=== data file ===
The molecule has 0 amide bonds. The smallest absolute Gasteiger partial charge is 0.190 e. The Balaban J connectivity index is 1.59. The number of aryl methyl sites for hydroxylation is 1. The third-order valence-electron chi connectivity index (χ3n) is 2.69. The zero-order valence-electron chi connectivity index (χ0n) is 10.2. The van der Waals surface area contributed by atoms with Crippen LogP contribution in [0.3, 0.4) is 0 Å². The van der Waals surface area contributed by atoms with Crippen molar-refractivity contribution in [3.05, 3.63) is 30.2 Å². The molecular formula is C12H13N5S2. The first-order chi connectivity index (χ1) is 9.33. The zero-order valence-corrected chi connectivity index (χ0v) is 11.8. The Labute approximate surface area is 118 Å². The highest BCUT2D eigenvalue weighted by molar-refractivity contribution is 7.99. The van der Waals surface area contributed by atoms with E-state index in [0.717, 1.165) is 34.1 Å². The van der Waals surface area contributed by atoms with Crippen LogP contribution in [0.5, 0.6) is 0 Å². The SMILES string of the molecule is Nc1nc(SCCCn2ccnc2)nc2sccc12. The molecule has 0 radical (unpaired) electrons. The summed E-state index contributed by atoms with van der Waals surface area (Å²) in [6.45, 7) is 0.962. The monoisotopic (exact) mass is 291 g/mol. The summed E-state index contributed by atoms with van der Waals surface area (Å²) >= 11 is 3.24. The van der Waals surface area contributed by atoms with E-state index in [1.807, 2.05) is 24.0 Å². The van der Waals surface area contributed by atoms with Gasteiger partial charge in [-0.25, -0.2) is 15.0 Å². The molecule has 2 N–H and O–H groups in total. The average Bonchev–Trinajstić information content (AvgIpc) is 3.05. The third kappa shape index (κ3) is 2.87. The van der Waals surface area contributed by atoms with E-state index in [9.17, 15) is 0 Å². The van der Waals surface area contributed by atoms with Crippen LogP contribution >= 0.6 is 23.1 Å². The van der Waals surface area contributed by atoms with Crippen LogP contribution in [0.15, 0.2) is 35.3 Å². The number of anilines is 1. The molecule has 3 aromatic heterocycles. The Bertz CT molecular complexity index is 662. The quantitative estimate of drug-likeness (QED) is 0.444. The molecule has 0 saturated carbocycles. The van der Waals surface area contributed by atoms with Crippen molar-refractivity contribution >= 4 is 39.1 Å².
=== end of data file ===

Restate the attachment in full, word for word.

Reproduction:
The molecule has 0 amide bonds. The smallest absolute Gasteiger partial charge is 0.190 e. The Balaban J connectivity index is 1.59. The number of aryl methyl sites for hydroxylation is 1. The third-order valence-electron chi connectivity index (χ3n) is 2.69. The zero-order valence-electron chi connectivity index (χ0n) is 10.2. The van der Waals surface area contributed by atoms with Crippen LogP contribution in [0.3, 0.4) is 0 Å². The van der Waals surface area contributed by atoms with Crippen molar-refractivity contribution in [3.05, 3.63) is 30.2 Å². The molecular formula is C12H13N5S2. The first-order chi connectivity index (χ1) is 9.33. The zero-order valence-corrected chi connectivity index (χ0v) is 11.8. The Labute approximate surface area is 118 Å². The highest BCUT2D eigenvalue weighted by molar-refractivity contribution is 7.99. The van der Waals surface area contributed by atoms with E-state index in [0.717, 1.165) is 34.1 Å². The van der Waals surface area contributed by atoms with Crippen LogP contribution in [0.5, 0.6) is 0 Å². The SMILES string of the molecule is Nc1nc(SCCCn2ccnc2)nc2sccc12. The molecule has 0 radical (unpaired) electrons. The summed E-state index contributed by atoms with van der Waals surface area (Å²) in [6.45, 7) is 0.962. The monoisotopic (exact) mass is 291 g/mol. The summed E-state index contributed by atoms with van der Waals surface area (Å²) >= 11 is 3.24. The van der Waals surface area contributed by atoms with E-state index in [1.807, 2.05) is 24.0 Å². The van der Waals surface area contributed by atoms with Gasteiger partial charge in [-0.25, -0.2) is 15.0 Å². The molecule has 2 N–H and O–H groups in total. The average Bonchev–Trinajstić information content (AvgIpc) is 3.05. The third kappa shape index (κ3) is 2.87. The van der Waals surface area contributed by atoms with E-state index in [9.17, 15) is 0 Å². The van der Waals surface area contributed by atoms with Crippen LogP contribution >= 0.6 is 23.1 Å². The van der Waals surface area contributed by atoms with Crippen LogP contribution in [0.15, 0.2) is 35.3 Å². The number of anilines is 1. The molecule has 3 aromatic heterocycles. The Bertz CT molecular complexity index is 662. The quantitative estimate of drug-likeness (QED) is 0.444. The molecule has 0 saturated carbocycles. The van der Waals surface area contributed by atoms with Crippen molar-refractivity contribution >= 4 is 39.1 Å².